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Quite right in terms of sentiment.

Am not sure the argument holds up, however. How can a camera that is not fit for purpose and which does not show my face infringe my civil liberties? If anything, it enhances the 'feeling' of protection without any damage to civil liberties.

But I still think DD is onto something here.

If those 90% are useless then how about getting rid of them all and saving money?

I'm with him on principle too, but we must focus on ID cards. They are a serious thread to our liberties. I don't like CCTV, but the amateur systems behind them mean that they're pretty harmless.

That's not the same for the proposed database and ID card system.

It really isn't the effectiveness, or not, of CCTV that is the issue but rather the slide into a surveillance society that all pervading CCTV represents and seemingly makes acceptable.

We are the most spied upon nation on earth, and on a planet that contains North Korea, China and Cuba that is really saying something. The spread of CCTV needs to be stopped, its use instaed of genuine policing needs to be stopped and we need a return to Britain being a nation where the privacy of the individual actually matters.

Labour have sacrificed far too many of our hard won and ancient freedoms to their perverted and oppressive view of the greater good and the Conservatives must wholeheartedly commit to reversing that before it is too late and we all find ourselves living in a nightmare world part Orwell's 1984 and part Terry Gilliam's Brazil.

David Davis looks as if someone has just shoved a cattle-prod up his arse.

DOS, that is highly inappropriate but neverthless made me titter.

Or how about this:

The Labour government is coming out with so many lines of attack on civil liberties it's difficult to know where to begin to put a stop to it.

I think part of the answer would be to recall part of Mrs T's political success -- and that was making a moral argument. Labour's technocratic line of defence against her 1979 campaign was an utter failure, despite Jim Callaghan's personal popularity. DD's argument as it stands has too much muddy technocracy, and not enough moral clarity; but at least there's some moral clarity in there.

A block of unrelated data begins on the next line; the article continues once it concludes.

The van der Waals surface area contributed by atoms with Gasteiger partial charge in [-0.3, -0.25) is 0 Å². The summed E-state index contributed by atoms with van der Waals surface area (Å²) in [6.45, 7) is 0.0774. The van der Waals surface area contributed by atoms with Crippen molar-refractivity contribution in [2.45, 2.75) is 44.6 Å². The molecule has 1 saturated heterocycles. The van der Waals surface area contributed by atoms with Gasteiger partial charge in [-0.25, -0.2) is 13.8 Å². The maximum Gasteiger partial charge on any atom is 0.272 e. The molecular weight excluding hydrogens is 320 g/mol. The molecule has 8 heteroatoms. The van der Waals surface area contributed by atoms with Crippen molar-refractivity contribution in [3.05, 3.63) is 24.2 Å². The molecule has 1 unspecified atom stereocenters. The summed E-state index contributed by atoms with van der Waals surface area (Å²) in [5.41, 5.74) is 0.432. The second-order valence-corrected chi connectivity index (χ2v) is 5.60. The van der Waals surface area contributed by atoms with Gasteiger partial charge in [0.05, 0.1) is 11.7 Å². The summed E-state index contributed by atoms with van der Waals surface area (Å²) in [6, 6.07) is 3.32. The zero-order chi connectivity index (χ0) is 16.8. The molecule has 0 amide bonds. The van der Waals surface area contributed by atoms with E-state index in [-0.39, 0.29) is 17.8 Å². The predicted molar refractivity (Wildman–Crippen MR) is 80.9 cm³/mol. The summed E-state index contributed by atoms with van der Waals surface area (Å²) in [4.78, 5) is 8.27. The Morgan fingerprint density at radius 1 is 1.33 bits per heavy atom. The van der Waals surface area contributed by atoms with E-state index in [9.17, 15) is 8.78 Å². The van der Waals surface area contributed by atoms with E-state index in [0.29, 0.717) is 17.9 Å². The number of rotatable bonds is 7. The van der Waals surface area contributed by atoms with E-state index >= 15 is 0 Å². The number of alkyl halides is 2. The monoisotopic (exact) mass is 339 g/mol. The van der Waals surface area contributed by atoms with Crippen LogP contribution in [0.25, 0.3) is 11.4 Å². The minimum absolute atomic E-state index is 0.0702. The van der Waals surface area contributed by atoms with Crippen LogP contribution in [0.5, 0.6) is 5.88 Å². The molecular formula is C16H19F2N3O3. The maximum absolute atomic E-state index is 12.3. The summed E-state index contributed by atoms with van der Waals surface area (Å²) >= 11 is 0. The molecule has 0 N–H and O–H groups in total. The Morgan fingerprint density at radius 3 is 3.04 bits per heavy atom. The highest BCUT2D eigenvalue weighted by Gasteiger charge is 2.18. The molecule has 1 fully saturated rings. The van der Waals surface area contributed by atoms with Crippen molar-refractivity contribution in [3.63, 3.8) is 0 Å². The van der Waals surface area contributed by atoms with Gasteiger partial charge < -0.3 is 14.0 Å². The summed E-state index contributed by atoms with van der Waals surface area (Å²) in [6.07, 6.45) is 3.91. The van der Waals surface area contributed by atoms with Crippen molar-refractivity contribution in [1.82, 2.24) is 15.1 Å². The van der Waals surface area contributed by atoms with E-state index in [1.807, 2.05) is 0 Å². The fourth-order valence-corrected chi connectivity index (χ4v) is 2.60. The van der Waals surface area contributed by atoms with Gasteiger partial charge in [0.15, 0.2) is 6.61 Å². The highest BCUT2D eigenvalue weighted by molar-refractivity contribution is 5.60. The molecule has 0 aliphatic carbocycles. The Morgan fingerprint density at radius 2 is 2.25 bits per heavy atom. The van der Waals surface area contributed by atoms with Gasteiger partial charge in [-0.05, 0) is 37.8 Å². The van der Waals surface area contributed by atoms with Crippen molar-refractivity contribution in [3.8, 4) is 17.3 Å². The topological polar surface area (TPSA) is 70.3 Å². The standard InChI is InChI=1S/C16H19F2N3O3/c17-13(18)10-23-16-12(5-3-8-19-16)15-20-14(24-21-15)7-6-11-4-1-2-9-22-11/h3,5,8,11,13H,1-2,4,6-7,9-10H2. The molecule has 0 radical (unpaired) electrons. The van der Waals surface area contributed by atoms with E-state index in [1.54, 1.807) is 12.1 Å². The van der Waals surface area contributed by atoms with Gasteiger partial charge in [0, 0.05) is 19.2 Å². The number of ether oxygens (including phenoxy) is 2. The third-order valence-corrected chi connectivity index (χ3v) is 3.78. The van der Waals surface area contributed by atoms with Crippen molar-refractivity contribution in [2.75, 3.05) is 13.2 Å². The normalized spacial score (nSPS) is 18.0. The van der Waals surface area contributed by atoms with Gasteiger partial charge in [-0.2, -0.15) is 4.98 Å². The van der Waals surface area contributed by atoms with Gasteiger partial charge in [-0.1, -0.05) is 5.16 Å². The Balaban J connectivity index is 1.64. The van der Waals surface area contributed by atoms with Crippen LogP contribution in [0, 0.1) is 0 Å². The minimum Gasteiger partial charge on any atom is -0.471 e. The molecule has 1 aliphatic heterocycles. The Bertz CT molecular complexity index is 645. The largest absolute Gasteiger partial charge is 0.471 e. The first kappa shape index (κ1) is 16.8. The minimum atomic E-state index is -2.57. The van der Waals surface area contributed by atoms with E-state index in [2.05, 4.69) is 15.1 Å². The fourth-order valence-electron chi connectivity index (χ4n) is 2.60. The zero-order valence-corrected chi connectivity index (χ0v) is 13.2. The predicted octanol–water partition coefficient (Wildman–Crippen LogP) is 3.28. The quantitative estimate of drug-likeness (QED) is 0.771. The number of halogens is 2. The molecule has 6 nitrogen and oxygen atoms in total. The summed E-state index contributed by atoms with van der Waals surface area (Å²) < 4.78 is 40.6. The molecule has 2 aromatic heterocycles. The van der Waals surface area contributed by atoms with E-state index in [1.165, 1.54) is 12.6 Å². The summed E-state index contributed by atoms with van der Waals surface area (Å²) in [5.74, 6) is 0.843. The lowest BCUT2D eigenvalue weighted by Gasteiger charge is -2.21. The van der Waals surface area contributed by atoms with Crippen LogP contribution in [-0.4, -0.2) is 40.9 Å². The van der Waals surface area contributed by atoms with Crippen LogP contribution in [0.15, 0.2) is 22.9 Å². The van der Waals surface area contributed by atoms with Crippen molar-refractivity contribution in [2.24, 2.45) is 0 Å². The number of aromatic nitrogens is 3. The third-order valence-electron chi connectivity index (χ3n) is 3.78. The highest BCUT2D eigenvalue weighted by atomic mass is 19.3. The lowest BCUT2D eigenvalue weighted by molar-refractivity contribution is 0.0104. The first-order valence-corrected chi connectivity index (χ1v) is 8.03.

With a clear moral argument, it's possible to do battle on several fronts, and that's very important because as wounded as NuLabor® is, it still has a 60+ majority. And a wounded, cornered animal is a dangerous one.

The difficulty for those of us on the front line in the real world is pressure from the public for CCTV as a deterrent to both crime and the general yobbery that most people feel goes on outside their fropnt doors. Add to that the demand from Police, Councils and other agencies to use covert CCTV in specific instances and yes, we are in a surveillance society, but we are also in a society where there is a breakdown in standards of behaviour that we all understand and has been the subject of much investigation and debate within our party. Until we take back the streets from this still growing culture of violence and abusive behaviour the demands to 'do something' will go on increasing. Until we achieve what has to be a huge turn-round in this downward spiral we should at least ensure that CCTV actually works and achieves some bang for the millions of bucks that industry, police, national and local government and other agencies spend on it. Councillor Tony Hall, Harlow.

Is it really a deterrant? CCTV has recorded parts of criminal acts such as the Jamie Bulger murder; the London bombings and the Rangers violence. It didn't stop these crimes.

As far as violent disorder is concerned, anyone who has seen the "Chavs on Camera"-type programmes will know that the perpetrators haven't been dissuaded. It is police on the ground who make the arrests at the scene: more of the same, please.

Turning to robberies, ram-raids etc, all but the most stupid wear masks, hoods or caps to disguise themselves from the cameras.

The real question is - what sort of a country do we want to live in? One where the law-abiding are routinely spied-upon is distinctly unattractive.

The easiest way to control CCTV is to make every single camera subject to planning permission (our corner shop, in a 'leafy' suburban area has TWELVE!!! for goodness sake) plus an annual tax and inspection.
Not a very Conservative solution, but the constant hassle and paperwork should put off a great many for whom the installation of these devises is the cheap and easy solution, and probably keeps their insurance company happy (most inroads on our liberties are the result of an unholy alliance between government and big business).
Additionally this measure should keep a few local government prodnoses voting for us as they scramble to keep their jobs after 2010.
Meanwhile, we keep the momentum rolling, until people once again realise that this level of intrusion in Britain was unthinkable only a short decade ago.

At last some good old british common sense. I find the fact that im being watched nearly everywhere I go extremely disturbing and degrading. I can understand them in problem areas but they are now in village centres and minor shopping streets where we should be looking out for each other anyway. The level of monitoring we are all now under has become oppressive and intolerable. This is not what being british is supposed to be!!!!!!!!!

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